However, although Cole World: The Sideline Story is a great piece of work, it isn't without its flaws. Specifically, "Mr. Nice Watch feat. Jay-Z" and Who Dat". In the weeks leading up to the release, "Mr. Nice Watch" got so much hype built around it due to a pending verse from Jay-Z, which came at the last minute. With all the build up, you would have expected gold to flow from the speakers, but both artists come up short and underperformed on this bad attempt at a club hit. And "Who Dat" was ok, but I was disappointed to see it on the album, even as a bonus track. Also, while I admire J. Cole being versatile enough to both rap and produce, his production skills are not quite where they could be on this CD. He has a lot of potential, but his beats can be pretty basic and at times, boring. Personally, I like the beats he makes, but I know that's not gonna fly with the masses in the long run.
Overall, Cole World: The Sideline Story is a solid piece of work; a product of sweat, tears and relentless grind that has paid off. J. Cole is truly an underdog in the rap game but I enjoy watching his progress to the top. Definitely a solid 5/5.
SN: Because Amazon didn't load the track list for some reason, here it is:
Dollar And A Dream
Cant Get Enough feat. Trey Songz
Mr. Nice Watch
In The Morning
Nobody's Perfect feat. Missy Elliot
Rise And Shine
Nothing Lasts Forever
Daddy's Little Girl
Who Dat (Bonus)
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Showing 1-9 of 9 posts in this discussion
Initial post: Sep 27, 2011 6:38:11 AM PDT
Do U have the cd version oz so far I thought it has 16 song?
Posted on Sep 27, 2011 5:04:17 PM PDT
is this the clean version or the explicit one because the sample shows clean -__-
In reply to an earlier post on Sep 27, 2011 7:27:12 PM PDT
this is the explicit version
In reply to an earlier post on Sep 29, 2011 8:40:50 AM PDT
@ Zsolt, I actually listened to a promo copy i got from a connect a few days before it came out, and it had the three extra songs. I have the actual CD now and I see it only has 16 songs on it, which sucks. I think that the extra songs are either iTunes exclusives or they were originally on the track list and got tacken off for some reason before they pressed the CD. I strongly suggest you try and find the extra tracks, its worth it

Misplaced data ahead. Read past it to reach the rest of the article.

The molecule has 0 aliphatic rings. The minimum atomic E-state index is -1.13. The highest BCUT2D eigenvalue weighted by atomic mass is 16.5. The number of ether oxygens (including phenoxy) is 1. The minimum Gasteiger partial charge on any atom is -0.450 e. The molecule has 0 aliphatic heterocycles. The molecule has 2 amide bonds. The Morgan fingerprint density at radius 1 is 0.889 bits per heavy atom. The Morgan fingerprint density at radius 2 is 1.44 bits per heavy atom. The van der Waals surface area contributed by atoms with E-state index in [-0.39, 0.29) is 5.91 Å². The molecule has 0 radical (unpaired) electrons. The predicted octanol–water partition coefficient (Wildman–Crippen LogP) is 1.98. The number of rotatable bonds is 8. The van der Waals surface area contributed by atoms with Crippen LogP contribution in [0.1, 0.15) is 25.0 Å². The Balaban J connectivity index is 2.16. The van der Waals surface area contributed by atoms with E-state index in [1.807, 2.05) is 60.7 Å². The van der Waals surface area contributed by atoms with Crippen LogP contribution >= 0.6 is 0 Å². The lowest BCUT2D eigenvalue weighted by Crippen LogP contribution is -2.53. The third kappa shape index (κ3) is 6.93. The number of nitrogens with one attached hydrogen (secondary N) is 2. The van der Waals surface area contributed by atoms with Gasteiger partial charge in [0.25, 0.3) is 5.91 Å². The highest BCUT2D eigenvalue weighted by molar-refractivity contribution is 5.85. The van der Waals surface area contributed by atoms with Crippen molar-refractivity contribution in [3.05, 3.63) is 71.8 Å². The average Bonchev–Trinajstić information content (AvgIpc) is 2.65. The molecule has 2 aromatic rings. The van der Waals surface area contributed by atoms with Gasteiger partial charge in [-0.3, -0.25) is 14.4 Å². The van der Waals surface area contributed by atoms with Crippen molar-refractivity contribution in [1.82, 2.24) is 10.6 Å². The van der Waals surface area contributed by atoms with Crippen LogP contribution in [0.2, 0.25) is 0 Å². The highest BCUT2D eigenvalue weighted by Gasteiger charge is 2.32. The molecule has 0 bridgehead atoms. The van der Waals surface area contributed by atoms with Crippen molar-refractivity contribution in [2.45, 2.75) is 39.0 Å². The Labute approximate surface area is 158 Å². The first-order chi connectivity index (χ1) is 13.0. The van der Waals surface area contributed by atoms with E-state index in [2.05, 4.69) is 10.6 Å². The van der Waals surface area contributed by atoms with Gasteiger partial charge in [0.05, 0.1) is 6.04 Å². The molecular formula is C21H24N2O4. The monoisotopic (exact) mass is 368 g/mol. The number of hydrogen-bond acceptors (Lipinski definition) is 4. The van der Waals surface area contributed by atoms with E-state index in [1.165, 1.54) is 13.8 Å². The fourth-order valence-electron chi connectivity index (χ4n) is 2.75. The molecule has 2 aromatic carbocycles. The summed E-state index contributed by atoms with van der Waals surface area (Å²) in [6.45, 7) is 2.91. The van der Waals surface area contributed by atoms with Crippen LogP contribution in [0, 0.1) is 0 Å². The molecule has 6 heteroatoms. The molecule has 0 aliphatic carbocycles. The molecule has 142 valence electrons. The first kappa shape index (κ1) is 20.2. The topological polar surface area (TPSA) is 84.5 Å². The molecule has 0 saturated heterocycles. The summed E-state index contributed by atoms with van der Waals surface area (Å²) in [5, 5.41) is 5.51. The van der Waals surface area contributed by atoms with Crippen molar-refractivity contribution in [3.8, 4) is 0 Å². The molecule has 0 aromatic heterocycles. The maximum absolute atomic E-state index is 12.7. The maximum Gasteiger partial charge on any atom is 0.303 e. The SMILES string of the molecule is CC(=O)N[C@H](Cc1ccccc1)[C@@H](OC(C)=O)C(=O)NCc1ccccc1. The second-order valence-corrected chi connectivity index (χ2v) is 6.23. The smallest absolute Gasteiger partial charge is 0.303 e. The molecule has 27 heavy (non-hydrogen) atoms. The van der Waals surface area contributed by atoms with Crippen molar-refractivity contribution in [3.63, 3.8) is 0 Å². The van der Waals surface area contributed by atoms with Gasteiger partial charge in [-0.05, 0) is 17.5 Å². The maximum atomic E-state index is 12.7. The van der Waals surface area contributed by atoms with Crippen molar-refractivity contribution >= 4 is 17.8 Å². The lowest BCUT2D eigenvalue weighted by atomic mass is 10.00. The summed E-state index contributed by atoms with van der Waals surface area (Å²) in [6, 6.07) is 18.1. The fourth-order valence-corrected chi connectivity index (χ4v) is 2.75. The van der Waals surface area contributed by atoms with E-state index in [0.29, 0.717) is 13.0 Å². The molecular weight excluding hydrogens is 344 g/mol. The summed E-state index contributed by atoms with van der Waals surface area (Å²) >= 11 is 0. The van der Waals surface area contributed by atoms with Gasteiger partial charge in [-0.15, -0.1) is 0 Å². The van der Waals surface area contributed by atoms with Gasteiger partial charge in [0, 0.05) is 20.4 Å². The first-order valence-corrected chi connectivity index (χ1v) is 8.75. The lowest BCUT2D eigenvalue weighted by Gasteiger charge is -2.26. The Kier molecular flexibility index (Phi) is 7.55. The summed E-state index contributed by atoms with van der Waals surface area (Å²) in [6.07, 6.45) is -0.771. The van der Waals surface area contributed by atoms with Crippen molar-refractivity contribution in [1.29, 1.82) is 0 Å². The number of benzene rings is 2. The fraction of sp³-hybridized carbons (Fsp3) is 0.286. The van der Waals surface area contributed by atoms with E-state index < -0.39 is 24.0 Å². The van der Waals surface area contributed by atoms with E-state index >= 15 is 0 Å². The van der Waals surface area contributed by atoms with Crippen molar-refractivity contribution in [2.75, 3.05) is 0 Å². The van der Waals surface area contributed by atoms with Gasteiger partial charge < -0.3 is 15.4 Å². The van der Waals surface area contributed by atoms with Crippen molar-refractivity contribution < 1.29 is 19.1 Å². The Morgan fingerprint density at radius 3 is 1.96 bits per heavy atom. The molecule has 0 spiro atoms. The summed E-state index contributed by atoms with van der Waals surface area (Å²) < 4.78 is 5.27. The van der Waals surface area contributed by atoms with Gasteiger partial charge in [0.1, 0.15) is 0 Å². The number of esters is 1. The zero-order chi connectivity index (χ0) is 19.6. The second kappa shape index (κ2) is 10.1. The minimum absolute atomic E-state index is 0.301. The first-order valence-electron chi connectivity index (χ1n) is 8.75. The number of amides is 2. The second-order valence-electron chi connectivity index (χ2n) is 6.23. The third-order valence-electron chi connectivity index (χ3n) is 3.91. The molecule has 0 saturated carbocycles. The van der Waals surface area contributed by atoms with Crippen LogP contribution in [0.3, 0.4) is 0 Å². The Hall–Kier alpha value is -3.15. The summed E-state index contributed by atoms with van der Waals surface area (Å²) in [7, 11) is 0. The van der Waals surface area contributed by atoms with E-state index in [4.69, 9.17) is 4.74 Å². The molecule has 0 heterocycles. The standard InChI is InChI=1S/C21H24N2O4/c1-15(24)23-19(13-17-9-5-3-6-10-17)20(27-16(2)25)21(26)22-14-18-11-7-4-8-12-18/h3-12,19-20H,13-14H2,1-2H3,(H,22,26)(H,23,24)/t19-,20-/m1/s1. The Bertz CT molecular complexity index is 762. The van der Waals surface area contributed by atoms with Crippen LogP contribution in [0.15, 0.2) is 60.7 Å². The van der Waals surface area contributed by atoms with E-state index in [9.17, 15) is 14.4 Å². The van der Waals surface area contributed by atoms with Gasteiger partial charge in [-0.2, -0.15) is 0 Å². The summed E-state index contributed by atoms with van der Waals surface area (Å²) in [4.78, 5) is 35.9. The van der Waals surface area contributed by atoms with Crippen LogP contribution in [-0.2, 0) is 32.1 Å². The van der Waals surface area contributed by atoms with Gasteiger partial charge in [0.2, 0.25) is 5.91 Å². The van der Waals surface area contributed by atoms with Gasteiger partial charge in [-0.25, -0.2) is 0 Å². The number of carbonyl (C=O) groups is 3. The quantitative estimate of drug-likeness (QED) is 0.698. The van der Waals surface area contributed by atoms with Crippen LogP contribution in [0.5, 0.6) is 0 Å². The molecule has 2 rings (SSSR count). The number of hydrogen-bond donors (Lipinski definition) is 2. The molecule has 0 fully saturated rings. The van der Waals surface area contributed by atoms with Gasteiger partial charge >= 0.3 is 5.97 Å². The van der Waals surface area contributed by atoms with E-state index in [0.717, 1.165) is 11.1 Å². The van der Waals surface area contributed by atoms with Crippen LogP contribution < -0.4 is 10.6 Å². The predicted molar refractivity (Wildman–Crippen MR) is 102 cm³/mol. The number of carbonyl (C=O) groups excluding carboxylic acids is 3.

Posted on Oct 7, 2011 3:11:22 AM PDT
dc erv says:
imma j.cole fan, but........ this cd is not the hot......his mixtape tracks over the past 18months is alot better than this 16 track output......
Posted on Oct 26, 2011 7:17:24 AM PDT
P. Binh says:
Good review, but was Mr. Nice Watch an attempt at a club track? I didn't think so when I heard it.
In reply to an earlier post on Oct 27, 2011 7:47:33 PM PDT
Hey man I agree with you that his mixtapes were better than this album was. In fact, I'm pretty sure Friday Night Lights was initially going to be his debut album but ended up running into a lot of issues with the label or something. But all things considered, I thought it was still worth the ten bucks I payed for it
In reply to an earlier post on Oct 27, 2011 7:49:05 PM PDT
@ P. Binh
Thanks, much appriciated. I'm actually not sure if that was an attempt at a club hit, but it sounded like one to me. Dont be suprised if its the next single after "Nobody's Perfect"